April 23, 2013
Ten years ago I was gifted a small purple box of Dimbula Ceylon black tea it was brought back from the region and was quite unremarkable in every way except that it offered a flavor that I still have not found again in a black tea. Any time I see a new/different brand or type of Ceylon tea I try it just in the off chance that it may be similar. I was at a small Middle Eastern market and saw this bright yellow box of Ceylon tea bags and decided to give it a shot since I tend to focus only on the teas of China, Japan, and India and in hopes that it might have that elusive quality from a decade ago. It didn’t.
The first brewing was extremely strong, heavy, and bitter with even just a 2 minute infusion. I realized this was meant to be high-powered and strong either to stand up to milk and sugar or other similar preparations. This would be a tea to rival a morning cup of coffee, certainly not a light and subtle drink. I then scaled way back to a 30 second infusion, this was still quite strong but more palatable. It had more of the taste of an American Lipton or Tetley tea bag. There were some malty notes peeking through as well. I backed off even more and went with a 15-20 second brew and this, for me, was the balance point. It yielded a lighter cup, but still medium to dark, and it was nicely malty and less heavy and almost no bitterness could be detected.
This is not an expensive or nuanced tea, it is a strong basic tea and it presents itself well enough in that regard. I can see how this lends itself to the more Middle Eastern style of brewing and enjoying tea and for that it definitely fits the bill.
April 21, 2013
This is a very uncommon tea that has managed to become one of my absolute favorites. The name is not quite representative of what it actually is since the Long Jing conjures up thoughts of the perennial favorite Dragonwell green tea. The Huang Pao might lead one to think of an oolong tea. The name translates to “Emperor’s Robe Dragonwell” and this is a black tea with really very little in common with either of those teas sharing its namesake. It comes only in small 3g packets and the tea is said to have been a lost art for over 300 years. Normally I am leery of tales of teas “lost” for centuries and then only recently rediscovered and recreated, it is usually less than genuine and used to add some mystique and interest to an otherwise unexciting tea. While I can’t vouch for the story of it having been lost to the sands of time and miraculously recreated hundreds of years later, I can say it is wholly unique and unlike any other tea out there.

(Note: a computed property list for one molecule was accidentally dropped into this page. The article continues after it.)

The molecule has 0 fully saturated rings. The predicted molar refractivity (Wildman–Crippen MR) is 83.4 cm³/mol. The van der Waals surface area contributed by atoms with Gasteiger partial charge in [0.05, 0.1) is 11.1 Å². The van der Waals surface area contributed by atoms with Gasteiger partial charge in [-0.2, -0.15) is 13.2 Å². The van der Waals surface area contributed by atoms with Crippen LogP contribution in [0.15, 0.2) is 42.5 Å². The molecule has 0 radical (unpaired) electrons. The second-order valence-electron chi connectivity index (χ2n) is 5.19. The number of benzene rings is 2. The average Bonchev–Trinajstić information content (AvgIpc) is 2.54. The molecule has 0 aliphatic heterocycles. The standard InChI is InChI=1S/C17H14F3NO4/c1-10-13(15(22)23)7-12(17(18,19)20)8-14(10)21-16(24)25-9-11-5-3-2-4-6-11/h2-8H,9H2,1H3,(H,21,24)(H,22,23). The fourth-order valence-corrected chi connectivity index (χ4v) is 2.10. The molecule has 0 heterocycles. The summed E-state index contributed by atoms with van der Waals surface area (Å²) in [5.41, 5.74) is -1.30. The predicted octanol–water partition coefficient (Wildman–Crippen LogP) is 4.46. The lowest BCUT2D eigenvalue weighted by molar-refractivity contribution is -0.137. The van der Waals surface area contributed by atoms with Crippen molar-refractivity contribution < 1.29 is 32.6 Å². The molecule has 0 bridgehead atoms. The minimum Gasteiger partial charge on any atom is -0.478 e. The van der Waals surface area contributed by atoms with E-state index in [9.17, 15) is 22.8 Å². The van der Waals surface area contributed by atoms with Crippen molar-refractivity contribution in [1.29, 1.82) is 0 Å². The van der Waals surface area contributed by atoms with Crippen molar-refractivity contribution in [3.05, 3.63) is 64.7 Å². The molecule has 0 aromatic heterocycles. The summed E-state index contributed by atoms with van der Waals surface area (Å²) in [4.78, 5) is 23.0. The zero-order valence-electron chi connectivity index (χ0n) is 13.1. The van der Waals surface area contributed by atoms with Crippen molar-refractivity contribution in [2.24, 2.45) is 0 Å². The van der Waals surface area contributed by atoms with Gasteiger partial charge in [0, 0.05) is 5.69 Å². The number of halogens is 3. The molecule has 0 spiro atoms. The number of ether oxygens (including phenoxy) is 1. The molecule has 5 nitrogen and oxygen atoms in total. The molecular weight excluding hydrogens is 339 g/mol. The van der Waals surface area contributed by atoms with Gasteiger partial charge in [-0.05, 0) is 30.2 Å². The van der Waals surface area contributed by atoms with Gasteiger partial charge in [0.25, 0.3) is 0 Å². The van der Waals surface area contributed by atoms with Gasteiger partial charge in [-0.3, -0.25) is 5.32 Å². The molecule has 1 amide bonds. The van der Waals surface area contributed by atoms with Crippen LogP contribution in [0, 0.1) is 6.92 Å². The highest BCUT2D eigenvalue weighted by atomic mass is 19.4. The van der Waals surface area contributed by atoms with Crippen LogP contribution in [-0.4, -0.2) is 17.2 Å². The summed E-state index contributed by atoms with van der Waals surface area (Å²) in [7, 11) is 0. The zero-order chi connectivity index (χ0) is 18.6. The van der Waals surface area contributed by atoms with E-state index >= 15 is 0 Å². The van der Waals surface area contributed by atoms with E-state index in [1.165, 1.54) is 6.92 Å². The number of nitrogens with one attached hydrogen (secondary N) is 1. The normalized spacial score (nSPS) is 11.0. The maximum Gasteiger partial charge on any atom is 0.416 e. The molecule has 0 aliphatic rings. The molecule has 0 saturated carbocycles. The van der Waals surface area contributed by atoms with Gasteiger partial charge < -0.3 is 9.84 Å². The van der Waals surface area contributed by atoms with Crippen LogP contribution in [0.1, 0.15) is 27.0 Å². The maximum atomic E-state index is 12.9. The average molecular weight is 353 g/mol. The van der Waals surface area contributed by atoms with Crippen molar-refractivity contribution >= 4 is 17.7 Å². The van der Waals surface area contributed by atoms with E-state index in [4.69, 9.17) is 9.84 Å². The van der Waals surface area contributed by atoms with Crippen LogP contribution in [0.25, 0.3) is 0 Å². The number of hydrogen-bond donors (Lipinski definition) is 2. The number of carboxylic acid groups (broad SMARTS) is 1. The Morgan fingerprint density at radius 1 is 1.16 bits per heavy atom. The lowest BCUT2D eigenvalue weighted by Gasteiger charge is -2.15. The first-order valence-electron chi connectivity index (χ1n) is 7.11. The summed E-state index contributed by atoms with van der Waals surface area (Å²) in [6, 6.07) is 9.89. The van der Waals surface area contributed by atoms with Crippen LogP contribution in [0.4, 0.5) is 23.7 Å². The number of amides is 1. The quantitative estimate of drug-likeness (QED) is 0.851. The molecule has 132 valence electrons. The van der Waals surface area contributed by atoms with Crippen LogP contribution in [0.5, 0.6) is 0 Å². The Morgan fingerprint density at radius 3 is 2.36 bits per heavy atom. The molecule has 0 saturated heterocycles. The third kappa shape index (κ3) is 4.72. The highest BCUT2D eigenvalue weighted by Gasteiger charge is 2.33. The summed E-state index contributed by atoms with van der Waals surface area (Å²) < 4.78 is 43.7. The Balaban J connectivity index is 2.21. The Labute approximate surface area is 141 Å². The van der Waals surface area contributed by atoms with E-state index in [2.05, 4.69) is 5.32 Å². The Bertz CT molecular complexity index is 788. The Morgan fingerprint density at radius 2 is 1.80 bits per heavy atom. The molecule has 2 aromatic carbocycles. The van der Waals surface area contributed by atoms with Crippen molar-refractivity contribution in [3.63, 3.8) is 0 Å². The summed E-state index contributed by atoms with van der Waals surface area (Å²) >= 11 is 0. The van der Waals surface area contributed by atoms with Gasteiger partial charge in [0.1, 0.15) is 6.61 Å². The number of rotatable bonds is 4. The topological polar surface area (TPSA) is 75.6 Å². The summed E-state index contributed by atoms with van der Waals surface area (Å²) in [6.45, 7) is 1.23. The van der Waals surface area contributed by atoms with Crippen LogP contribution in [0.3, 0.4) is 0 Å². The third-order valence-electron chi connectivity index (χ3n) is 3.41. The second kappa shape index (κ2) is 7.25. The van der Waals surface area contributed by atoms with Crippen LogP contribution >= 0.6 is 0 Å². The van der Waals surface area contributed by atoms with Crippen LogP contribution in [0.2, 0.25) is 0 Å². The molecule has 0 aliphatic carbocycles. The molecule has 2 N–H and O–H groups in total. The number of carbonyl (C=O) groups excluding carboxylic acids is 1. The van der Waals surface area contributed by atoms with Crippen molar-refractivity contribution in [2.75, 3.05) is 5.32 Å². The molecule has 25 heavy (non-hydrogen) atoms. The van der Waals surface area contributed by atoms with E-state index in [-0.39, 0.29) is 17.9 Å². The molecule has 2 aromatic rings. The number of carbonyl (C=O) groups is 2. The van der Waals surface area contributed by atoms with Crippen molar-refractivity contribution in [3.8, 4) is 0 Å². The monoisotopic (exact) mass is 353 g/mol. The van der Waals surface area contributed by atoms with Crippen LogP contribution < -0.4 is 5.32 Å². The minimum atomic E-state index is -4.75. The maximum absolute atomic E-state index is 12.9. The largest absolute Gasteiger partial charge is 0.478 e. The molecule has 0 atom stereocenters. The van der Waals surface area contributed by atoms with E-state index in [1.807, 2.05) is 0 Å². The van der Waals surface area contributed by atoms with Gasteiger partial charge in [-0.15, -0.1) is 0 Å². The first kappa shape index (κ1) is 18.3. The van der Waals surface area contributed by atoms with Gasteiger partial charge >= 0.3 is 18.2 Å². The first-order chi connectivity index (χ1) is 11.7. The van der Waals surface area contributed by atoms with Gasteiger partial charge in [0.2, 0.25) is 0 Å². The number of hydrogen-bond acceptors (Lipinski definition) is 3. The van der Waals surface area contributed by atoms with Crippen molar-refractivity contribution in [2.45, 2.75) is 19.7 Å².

Long Jing Huang Pao
It is a heavily fermented tea akin to Puer but with some very major differences. It is not fermented in humidity and it is processed very differently in almost every regard. Instead of the earthy and deep flavors of a quality Puer, this tea presents what I can only describe as an over-ripe almost spoiled fruity aroma and taste. That may not sound particularly enjoyable but it is incredibly successful and really comes alive on the palate with astounding complexity. The scent has a familiarity that I could not place for years and it has driven me crazy for a long time. A few months ago I was at the zoo and when I walked into the cave-like enclosure where the bats live I had a Eureeka! moment. The fruit and heat/humidity instantly registered as the exact scent I had been trying to place for so long! Again, not the most sensual thought to associate with a tea and I will admit that freely but neither are the earthy/mushroomy qualities of many highly-prized Puer teas :) It is subtle and not overpowering, more like biting into a super soft peach that is definitely over-ripe and would maybe be on the verge of being discarded in another day or two.
It is absolutely captivating to me and just a magical scent that transports me back 300 years easily with every sip.
April 21, 2013
After almost a year away I am going to try to make a go at continuing to share my journey with tea. I haven’t stopped drinking tea and my passion is still there, it is just that after over 12 years my tastes have refined and I don’t do as much experimentation as I once did. I still dabble and will try something new and different but it has slowed down. Each Spring does bring excitement and subtle variation in old favorites but that doesn’t always translate to exciting writing. I’m going to try to cover exactly what I am drinking, both the high-end and the low-end even if it is something I may have covered in the past. We’ll see how it goes!